Third Grade Students Tell Community 'Stop Idling'
"We walked out of the school, and then we saw a ton of cars idling and we're like, 'That's our project'" said third grader Rhett Hays.
Hays is in Tasha Kirby's class at Emily Dickinson Elementary School, and they've been working on an anti-idling project for Disney Planet Challenge.
It's a competition to get kids active in helping the environment in their community. The winning class gets a free trip to Disney World.
The class researched the effects of idling. They say it can increase lung conditions like asthma, and pollutes the environment.
"We got these post cards, we have 500 of them and we're delivering them. So we're getting active."
The class is passing out informational post cards and presenting their findings to the City Commission.
Hays said in the class's community outreach, he hopes "that they learn about how bad car idling is and that we want it to stop."
But some might say letting your car idle on cold mornings is part of winter living in Montana.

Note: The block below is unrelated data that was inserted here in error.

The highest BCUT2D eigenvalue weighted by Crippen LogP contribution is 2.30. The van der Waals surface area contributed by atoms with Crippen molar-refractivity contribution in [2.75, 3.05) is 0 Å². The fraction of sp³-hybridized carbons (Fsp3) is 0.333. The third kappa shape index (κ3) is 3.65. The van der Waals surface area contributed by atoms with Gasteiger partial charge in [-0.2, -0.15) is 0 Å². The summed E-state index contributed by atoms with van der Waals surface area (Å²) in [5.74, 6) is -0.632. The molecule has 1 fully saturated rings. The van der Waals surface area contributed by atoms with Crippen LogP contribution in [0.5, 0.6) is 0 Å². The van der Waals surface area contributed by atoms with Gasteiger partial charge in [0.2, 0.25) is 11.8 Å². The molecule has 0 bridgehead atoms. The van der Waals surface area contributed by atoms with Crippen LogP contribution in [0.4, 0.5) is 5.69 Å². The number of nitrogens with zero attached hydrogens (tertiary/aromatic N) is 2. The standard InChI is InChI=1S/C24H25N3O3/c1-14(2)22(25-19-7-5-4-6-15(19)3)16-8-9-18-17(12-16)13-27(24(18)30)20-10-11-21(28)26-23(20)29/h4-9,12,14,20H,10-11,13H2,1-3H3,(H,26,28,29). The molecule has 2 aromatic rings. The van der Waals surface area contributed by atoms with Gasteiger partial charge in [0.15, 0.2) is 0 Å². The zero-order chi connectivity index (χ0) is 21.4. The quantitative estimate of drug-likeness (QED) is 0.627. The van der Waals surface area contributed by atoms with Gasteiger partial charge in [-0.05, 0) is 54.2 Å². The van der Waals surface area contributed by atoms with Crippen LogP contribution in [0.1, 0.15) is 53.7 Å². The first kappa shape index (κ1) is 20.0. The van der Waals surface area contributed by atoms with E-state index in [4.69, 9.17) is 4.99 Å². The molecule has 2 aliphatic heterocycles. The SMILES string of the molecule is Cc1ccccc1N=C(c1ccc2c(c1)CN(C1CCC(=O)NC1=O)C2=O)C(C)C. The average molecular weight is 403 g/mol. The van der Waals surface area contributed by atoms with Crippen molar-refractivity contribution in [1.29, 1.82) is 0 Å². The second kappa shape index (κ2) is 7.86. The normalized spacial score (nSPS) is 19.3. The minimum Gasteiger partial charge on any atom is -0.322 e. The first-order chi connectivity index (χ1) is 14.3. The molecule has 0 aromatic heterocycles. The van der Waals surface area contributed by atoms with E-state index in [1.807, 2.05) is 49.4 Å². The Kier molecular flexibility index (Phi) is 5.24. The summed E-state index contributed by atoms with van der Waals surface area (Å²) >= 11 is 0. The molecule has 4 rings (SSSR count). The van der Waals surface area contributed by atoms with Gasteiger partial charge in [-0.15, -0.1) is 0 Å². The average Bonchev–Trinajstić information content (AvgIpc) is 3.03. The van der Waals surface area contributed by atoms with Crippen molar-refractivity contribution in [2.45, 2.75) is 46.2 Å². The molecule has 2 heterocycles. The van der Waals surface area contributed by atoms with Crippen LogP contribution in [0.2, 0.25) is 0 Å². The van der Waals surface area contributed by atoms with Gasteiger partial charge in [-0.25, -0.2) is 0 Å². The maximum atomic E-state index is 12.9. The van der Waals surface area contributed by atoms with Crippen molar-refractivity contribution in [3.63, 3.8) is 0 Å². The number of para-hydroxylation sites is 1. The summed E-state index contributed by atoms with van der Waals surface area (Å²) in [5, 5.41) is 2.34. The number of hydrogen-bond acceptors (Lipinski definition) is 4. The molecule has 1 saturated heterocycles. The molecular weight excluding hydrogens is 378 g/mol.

"A cold engine will run richer" said mechanic shop owner Scott Keyser. "That's how they're designed to run when it's cold. And you're actually creating more pollution and harder stress on the engine on one that's cold then if you let it warm up for 4 or 5 minutes."
Keyser said it's important to let your car idle in weather colder than 15 degrees, but there's ways to reduce idling time.
"It's plugged it in, this element gets hot" Keyser said, as he explained a tiny little device called a block heater.
He said installing a block heater warms up the engine before you turn it on, so it's better for the engine and environment.
And the kids said they found idling up to 3 minutes is ok.
"They see that they can make a difference, now that they've seen their ideas kind of in action taking shape" said class teacher Mrs. Kirby, adding "we've gotten feedback from a lot of different people in the community. I think that they really feel empowered and that's amazing to me."
Mrs. Kirby said the fact these kids are concerned and aiming to make a difference in the community makes her proud.
Idling is one issue the Bozeman City Commission will consider creating a law for. A community working group will research the topic this year before the Commission makes a decision.
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